The city animal center has capitalized on a variety of grants. The Arlington Tomorrow Foundation has awarded $343,250 in eight grants since 2008. The largest awarded were $125,000 for a mobile pet adoption unit and $78,000 to add a shade structure and an agility course for dogs at the center. PetSmart Charities, in addition to the current $41,000 grant, previously gave a pair of $10,000 grants for a free TNR program and treatment for dogs positive for heartworms, Huff said.
The payoff of TNR programs is obvious, but animal groups need to be diligent about feral cats, Eaves said.
“Once they get fixed, there’s no more of the howling and mating and fighting,” Eaves said. “But since we’ve had such a warm winter, this will be a challenging kitten season, and it is important to get as many cats in Arlington spayed and neutered before there is a feline population boom.”
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More than 2,000 feral cats neutered in first year of Arlington program
Arlington Citizen Journal - September 15, 2014 BY ROBERT CADWALLADER
More than 2,000 feral cats in Arlington have been trapped, neutered and returned to their home territories in the first year of a program designed to reduce the populations of free-roaming cats, according to Friends of Arlington Animal Services, the nonprofit running the city-approved project.
About 1,200 of the cats were turned over to FAAS by city animal services for sterilizing and vaccinating against rabies, which saved most of the cats from euthanasia, said Kelli Eaves, co-director of the animal protection group. Those saves accounted for 32 percent of all cats taken in by the city shelter. Most of the remaining 800 cats were trapped by FAAS members.
Eaves said the catch-and-release program is a first in Arlington, which she said is home to an estimated 50,000 or more free-roaming cats. Previously, most of the cats that wound up at the animal control center never made it out.
“We’ve seen them come in and they stayed for three days and they were euthanized,” Eaves said. “We’d just have boxes and boxes of kittens coming into the animal shelter. It’s just heartbreaking because most of them are put down.” That motivated the group to push for a partnership with the city and a resolution exempting the altered and released cats from the city’s leash law. The City Council approved the resolution a year ago.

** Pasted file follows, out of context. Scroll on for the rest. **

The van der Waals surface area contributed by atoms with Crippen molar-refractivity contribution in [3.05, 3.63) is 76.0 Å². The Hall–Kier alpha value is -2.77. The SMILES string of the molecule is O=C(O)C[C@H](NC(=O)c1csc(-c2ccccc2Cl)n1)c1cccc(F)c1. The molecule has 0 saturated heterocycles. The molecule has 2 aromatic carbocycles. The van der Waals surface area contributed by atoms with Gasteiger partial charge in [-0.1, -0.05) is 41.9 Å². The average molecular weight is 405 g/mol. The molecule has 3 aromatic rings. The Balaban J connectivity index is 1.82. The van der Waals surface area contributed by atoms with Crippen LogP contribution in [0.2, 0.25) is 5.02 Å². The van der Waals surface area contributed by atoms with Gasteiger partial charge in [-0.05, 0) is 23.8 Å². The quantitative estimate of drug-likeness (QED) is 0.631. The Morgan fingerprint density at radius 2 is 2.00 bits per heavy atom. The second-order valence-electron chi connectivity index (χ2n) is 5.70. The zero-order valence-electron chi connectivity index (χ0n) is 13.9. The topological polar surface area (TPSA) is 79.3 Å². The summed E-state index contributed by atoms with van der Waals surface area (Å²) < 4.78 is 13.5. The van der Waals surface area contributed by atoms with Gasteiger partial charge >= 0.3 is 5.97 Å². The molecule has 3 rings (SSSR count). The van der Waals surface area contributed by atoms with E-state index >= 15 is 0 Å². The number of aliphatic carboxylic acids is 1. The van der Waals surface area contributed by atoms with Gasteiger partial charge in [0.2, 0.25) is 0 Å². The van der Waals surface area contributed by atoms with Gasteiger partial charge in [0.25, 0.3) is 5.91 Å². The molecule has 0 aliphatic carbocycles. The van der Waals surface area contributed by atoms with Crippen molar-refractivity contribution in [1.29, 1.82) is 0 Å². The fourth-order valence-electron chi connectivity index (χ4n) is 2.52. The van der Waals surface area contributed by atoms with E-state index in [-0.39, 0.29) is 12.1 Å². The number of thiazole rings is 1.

Taking the cats and then putting them back may sound counterintuitive as a means of controlling a feral cat population. But experts say it works, especially because of the double benefit from “fixing” males: They remain territorial — keeping out prowling toms looking to mate — but have no interest in reproduction.
“It’s a wonderful strategy, because it will never be possible to get rid of roaming cats,” said Arlington resident Lacey Camp. “But if they’re altered, it’s a better environment for everyone. You don’t have cats fighting in the neighborhood, and you don’t have new cats coming in that aren’t altered.” Camp, who lives near Cooper Street and Interstate 20, said she had neighbors who habitually fed feral cats, leading to four litters of kittens in five months. “The neighbors were good-hearted, kind people who thought they were doing good by feeding feral cats,” Camp said. “Someone with a heart is always going to feed them. The problem is they keep staying in the area where they know they’re going to be fed.” Sterilized feral cats also will hang around, Camp said. “But there won’t be any more added to their number. And they’ll have their rabies shot.”
FAAS, which was founded in 2007 and has 50 members, has operated out of a cramped 900-square-foot office space in a strip retail center in central Arlington since January. It has a small surgical area and a veterinarian who spays and neuters the cats and vaccinates them against rabies. He also snips off the very tip of an ear on each cat before it is returned to its old stomping grounds. That helps to identify the cat and signal to pet owners and other residents that the cat is sterile, unaggressive and free of rabies.
The vet charges FAAS $40 to $50 per altered, vaccinated cat, but Eaves calls that a bargain compared with the typical retail cost of $100 or more. The group pays the bill with donations; the city doesn’t contribute funds for the surgeries.
FAAS is raising funds for a move into a 2,500-square-foot space that would have more room to take in feral cats trapped by residents.
The prodigious reproduction capacity of cats make for a daunting challenge. One female cat and her female offspring can produce 100 to 400 cats in seven years, according to the newsletter The Feral Cat Times, a champion of feral spay-neuter programs, which asked the University of Washington mathematics department to do the math.
The catch-and-return strategy, in effect, is an if-you-can’t-beat-’em-join-’em strategy.
“If you just trap them and take them away, more will come,” Eaves said. “Might as well have them fixed.”